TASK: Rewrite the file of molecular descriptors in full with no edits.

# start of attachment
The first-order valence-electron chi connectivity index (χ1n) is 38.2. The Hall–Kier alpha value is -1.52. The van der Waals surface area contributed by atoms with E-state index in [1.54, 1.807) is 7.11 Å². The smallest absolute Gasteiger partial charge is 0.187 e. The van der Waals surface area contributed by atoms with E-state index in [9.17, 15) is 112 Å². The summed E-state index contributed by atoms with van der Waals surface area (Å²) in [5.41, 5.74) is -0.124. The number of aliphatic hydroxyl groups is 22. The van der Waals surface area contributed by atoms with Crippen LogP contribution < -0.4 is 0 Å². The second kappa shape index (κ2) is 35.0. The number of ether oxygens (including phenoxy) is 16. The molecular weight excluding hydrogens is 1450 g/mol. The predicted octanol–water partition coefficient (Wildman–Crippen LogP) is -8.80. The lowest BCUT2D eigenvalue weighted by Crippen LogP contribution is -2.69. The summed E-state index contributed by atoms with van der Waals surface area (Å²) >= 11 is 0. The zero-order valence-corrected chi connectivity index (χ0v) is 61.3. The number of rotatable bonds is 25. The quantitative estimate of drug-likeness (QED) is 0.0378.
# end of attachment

The first-order valence-electron chi connectivity index (χ1n) is 38.2. The Hall–Kier alpha value is -1.52. The van der Waals surface area contributed by atoms with E-state index in [1.54, 1.807) is 7.11 Å². The smallest absolute Gasteiger partial charge is 0.187 e. The van der Waals surface area contributed by atoms with E-state index in [9.17, 15) is 112 Å². The summed E-state index contributed by atoms with van der Waals surface area (Å²) in [5.41, 5.74) is -0.124. The number of aliphatic hydroxyl groups is 22. The van der Waals surface area contributed by atoms with Crippen LogP contribution < -0.4 is 0 Å². The second kappa shape index (κ2) is 35.0. The number of ether oxygens (including phenoxy) is 16. The molecular weight excluding hydrogens is 1450 g/mol. The predicted octanol–water partition coefficient (Wildman–Crippen LogP) is -8.80. The lowest BCUT2D eigenvalue weighted by Crippen LogP contribution is -2.69. The summed E-state index contributed by atoms with van der Waals surface area (Å²) >= 11 is 0. The zero-order valence-corrected chi connectivity index (χ0v) is 61.3. The number of rotatable bonds is 25. The quantitative estimate of drug-likeness (QED) is 0.0378.